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Court public notice takes effect for compensation of wartime forced laborers

All News 16:09 November 10, 2020

SEOUL, Nov. 10 (Yonhap) -- A public notice by a court went into effect on Tuesday to proceed with a stalled legal process to liquidate the assets of a Japanese firm and compensate wartime forced laborers.

The Daejeon District Court in central South Korea has served the notice to Mitsubishi Heavy Industries Ltd (MHI) to institute the compensation process, as the Japanese company failed to respond to a ruling by South Korea's Supreme Court to compensate five forced laborers and their families who suffered during World War II.

In November 2018, the top court upheld an appellate court's verdict to order the Japanese company to award 100-150 million won (US$89,600-134,400) each to five plaintiffs, including Yang Geum-deok, a 91-year-old wartime laborer. The plaintiffs filed the damage suit in 2012 for working without pay at a Mitsubishi aircraft plant in Nagoya in 1944.

When Mitsubishi did not take action, the victims asked the district court in Daejeon in March last year to seize the company's assets in Korea -- two trademark rights and six patents -- to push ahead with compensation. If the asset seizure goes as planned, four victims, excluding one who has died, are to get 804 million won in damages.

Yang Geum-deok (2nd from R), a South Korean victim of Japan's wartime forced labor, calls for Japan's apology for its wrongdoings during its 1910-45 colonial rule in front of the headquarters of Mitsubishi Heavy Industries Ltd in Tokyo on June 27, 2019. (Yonhap)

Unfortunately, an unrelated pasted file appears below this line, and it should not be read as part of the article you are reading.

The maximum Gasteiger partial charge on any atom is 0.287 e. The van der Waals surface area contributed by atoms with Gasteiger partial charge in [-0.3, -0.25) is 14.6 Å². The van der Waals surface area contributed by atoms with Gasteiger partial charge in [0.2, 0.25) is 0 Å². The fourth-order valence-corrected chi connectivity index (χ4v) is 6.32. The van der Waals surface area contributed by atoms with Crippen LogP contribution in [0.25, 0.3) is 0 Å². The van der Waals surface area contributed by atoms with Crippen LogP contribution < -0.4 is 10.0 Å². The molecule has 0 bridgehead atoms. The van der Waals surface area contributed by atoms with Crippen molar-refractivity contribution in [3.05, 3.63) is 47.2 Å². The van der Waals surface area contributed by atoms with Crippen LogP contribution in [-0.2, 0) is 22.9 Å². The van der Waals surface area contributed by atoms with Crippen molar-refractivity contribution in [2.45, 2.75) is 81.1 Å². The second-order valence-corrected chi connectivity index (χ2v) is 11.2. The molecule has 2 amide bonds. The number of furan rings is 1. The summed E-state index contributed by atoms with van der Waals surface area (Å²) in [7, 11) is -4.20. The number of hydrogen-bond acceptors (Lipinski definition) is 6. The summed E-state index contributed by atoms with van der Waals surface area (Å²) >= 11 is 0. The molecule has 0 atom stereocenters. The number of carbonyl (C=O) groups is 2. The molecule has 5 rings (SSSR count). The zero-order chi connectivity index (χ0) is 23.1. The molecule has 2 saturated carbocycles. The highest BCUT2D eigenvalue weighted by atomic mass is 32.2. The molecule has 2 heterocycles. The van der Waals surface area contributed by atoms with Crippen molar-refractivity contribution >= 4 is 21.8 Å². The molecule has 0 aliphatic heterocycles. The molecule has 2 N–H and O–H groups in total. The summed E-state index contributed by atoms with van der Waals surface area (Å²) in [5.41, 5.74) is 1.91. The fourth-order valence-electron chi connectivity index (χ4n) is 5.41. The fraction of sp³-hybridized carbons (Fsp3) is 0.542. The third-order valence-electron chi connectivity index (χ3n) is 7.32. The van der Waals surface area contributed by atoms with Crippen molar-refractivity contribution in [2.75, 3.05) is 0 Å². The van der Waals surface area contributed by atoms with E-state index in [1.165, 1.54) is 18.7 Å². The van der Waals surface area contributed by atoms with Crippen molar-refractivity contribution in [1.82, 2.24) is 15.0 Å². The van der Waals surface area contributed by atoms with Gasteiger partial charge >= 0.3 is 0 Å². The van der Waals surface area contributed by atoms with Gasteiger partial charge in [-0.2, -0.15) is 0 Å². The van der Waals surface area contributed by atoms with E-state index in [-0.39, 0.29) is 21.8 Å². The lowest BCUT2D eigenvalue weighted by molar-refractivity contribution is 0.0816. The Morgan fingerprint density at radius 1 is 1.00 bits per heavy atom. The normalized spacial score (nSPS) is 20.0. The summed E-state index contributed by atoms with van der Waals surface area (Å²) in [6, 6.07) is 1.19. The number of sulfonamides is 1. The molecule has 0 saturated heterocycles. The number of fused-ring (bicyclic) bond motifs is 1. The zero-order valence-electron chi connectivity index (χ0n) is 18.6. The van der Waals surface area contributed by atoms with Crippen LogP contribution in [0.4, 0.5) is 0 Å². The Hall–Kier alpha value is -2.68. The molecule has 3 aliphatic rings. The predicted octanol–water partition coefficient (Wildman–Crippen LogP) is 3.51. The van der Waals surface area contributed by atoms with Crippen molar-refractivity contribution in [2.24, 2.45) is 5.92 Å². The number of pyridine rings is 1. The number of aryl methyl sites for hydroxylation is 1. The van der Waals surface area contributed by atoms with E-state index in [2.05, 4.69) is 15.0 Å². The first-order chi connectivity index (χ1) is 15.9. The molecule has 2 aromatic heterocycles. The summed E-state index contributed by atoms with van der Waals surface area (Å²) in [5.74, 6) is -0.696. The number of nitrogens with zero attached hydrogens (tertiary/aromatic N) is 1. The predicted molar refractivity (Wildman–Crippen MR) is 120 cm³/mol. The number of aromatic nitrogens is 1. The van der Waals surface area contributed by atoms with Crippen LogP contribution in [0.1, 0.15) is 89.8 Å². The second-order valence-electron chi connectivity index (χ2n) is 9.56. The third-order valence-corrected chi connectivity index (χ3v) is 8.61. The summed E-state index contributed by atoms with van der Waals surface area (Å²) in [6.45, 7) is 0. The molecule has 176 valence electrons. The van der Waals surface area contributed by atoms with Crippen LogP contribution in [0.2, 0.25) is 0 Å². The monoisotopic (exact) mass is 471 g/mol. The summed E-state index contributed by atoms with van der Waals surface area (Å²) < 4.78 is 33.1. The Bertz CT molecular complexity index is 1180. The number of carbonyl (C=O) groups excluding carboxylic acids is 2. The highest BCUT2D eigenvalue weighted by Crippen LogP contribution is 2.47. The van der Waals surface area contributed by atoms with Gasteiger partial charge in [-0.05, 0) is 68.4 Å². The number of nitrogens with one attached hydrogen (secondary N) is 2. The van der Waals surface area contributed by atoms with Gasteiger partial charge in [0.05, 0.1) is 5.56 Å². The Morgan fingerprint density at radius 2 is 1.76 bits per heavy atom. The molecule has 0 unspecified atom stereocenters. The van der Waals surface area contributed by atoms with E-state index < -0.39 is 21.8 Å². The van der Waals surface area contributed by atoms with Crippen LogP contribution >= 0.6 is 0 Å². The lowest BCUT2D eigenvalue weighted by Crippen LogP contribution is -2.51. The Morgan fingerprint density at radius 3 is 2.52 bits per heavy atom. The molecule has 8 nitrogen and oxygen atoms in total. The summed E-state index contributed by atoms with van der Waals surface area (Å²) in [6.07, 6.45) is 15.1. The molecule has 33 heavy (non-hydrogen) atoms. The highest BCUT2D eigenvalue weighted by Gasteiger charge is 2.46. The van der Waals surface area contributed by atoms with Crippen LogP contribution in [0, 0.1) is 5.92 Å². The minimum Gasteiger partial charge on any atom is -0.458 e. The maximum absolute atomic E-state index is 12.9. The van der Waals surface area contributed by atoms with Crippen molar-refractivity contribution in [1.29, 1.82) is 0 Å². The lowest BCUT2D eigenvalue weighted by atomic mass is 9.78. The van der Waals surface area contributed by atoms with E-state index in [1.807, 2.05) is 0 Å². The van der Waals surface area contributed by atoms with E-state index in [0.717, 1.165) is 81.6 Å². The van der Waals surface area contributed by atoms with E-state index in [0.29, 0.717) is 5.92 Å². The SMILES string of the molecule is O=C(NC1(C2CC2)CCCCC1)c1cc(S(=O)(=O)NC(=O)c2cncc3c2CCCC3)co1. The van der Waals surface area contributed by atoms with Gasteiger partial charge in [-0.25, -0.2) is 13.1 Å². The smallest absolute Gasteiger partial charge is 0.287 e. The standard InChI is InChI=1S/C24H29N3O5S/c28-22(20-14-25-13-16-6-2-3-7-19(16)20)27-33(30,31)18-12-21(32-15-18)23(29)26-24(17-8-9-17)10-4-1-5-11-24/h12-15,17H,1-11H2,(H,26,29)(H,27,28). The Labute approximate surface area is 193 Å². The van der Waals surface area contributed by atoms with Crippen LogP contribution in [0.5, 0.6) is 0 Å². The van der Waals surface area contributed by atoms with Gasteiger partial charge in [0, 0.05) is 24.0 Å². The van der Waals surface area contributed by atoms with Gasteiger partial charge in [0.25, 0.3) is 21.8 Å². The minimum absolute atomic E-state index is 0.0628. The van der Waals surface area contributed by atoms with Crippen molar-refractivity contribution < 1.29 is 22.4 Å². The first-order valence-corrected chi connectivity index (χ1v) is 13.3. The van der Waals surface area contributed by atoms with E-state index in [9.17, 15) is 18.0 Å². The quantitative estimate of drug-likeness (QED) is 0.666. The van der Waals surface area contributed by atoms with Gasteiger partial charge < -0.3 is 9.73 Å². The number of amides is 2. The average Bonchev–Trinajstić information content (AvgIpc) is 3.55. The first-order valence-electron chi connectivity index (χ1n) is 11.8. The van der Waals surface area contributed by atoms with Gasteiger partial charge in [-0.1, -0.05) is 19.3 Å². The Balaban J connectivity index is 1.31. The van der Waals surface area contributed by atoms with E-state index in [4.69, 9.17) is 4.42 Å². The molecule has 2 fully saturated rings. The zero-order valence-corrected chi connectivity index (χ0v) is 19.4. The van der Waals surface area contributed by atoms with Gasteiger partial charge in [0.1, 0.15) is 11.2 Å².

Under the Hague Convention, the issuance of a public notice means that a court ruling is considered to have been delivered to a defendant in another country, in cases where the defendant does not respond or the delivery fails due to an invalid address.

As part of the ongoing legal process, the court in Daejeon has also served the firm with an asset seizure notification, which will take effect on Dec. 30.

Japanese news media, including NHK, reported that Mitsubishi said it would soon submit its response to the South Korean court, although it claimed that the 1965 treaty between the two nations all but settled colonial-era issues.

South Korea's foreign ministry said in a statement, "The government respects the judicial judgment and the rights of victims, and is open to various reasonable solutions while taking South Korea-Japan relations into consideration."

"We have been closely consulting with the Japanese side to find out a solution while listening to various opinions from various walks of life, and we will continue related consultations down the road," it added.


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